BERT Compression-Data Quantization

A survey of BERT compressin using data quantization.


Since 2018, BERT and its variants (RoBERT and XLNet) show significant improvements in many Natural Language Processing tasks. However, all these models contain a large number of parameters, which results in prohibitive memory footprint and slow inference. In order to overcome such problems, many methods have been proposed to compress these large models. In this post, I will survey papers that compress these large models using Data Quantization.

Data quantization refers to representing each model weight using fewer bits, which reduces the memory footprint of the model and lowers the precision of its numerical calculations. There are a few characteristics of data quantization:

A straightforward idea is directly to truncate the weight bits to the target bandwidth. However, this operation usually leads to a large drop in accuracy Ganesh et al.. In order to overcome this problem, the Quantization Aware Training(QAT) approach is proposed. Unlike simply truncating the weights, QAT quantizes the weights and retrain the model to adjust the new weights.

Data Quantization Papers

There are not many papers that directly quantizes the models of the BERT model family.

Zafrir et al. quantizes the all general matrix multiply operations in BERT fully connected and embedding layers. All these weights are quantized to 8-bit integers. In the fine-tuning process, they manually introduce some quantization error to let the model learn the error gap. They use Straight-Through Estimator(STE) to estimate the gradient. According to their experiments, they claim they can compress the model by \(4\) times with minimal accuracy loss.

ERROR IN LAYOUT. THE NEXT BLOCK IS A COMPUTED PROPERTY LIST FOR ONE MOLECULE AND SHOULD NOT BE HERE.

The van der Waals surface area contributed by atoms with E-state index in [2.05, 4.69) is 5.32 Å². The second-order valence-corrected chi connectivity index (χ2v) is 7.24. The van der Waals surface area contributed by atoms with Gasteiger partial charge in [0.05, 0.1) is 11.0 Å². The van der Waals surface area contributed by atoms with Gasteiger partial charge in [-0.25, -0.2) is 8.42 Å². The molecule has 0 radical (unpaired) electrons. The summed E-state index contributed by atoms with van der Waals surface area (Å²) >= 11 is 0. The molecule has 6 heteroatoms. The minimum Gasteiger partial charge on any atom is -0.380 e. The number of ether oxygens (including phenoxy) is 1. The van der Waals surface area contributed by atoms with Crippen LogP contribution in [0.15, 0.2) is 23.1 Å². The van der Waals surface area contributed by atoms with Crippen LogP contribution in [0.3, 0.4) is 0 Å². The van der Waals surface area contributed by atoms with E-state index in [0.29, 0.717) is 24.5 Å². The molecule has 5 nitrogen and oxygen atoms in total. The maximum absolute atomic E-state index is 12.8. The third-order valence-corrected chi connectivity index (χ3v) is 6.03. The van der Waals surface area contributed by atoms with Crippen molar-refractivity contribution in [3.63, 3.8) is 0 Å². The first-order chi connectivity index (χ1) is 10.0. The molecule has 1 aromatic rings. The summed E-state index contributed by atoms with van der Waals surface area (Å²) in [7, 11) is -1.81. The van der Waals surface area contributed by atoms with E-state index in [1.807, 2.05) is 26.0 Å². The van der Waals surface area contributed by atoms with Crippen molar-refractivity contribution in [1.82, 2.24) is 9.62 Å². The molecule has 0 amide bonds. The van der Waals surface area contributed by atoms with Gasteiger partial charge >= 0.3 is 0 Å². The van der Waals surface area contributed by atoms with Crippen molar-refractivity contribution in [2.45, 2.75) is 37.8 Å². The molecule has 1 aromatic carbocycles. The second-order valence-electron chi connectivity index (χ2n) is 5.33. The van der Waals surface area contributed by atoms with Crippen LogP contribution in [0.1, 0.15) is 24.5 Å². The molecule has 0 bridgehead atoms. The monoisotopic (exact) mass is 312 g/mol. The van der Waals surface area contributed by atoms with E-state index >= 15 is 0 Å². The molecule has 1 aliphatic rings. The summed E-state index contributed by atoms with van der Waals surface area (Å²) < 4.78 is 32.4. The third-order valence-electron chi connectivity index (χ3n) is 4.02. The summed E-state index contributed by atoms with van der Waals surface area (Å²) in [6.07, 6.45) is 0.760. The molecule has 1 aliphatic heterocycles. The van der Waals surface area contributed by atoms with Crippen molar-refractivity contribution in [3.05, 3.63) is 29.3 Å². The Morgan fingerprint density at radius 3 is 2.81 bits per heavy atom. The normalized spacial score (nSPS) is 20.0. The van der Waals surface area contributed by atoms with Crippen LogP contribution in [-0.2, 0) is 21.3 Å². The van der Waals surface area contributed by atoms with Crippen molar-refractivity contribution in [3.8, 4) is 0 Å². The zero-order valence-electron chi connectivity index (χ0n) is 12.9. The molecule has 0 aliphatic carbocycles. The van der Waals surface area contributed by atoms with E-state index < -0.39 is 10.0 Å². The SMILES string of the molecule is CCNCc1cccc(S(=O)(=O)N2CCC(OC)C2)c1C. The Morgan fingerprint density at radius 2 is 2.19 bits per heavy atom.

Similarly, Fan et al. also tries to let the model adjust to quantization during the training process. In this paper, the authors made a simple modification to the QAT approach. The idea is, in the forward pass, they randomly select a subset of weights instead of the full network as in QAT. Other parts of the weights remain the same. They call this approach Quant-Noise. I think Quant-Noise is very similar to the idea of dropout.

Instead of quantizing all the weights into the same bandwidth, Shen et al. tries to quantizes models dynamically. The motivation is different components (or layers) of a model that have different sensitivity. We should assign more bits to more sensitive components. In this paper, they proposed a new hessian matrix-based metric to evaluate the sensitivity of different layers. Interestingly, in their experiments, they find that the embedding layer is more sensitive than other weights for quantization, which means the embedding layer needs more bits to maintain accuracy.


The comparison between data quantization papers:

Paper Memory (BERT:100%) Inference Component Pretrain Performace
Zafrir et al. 25% N/A Float Bits False very close
Fan et al. 5% N/A Float Bits False worse
Shen et al. 7.8% N/A Float Bits False slightly worse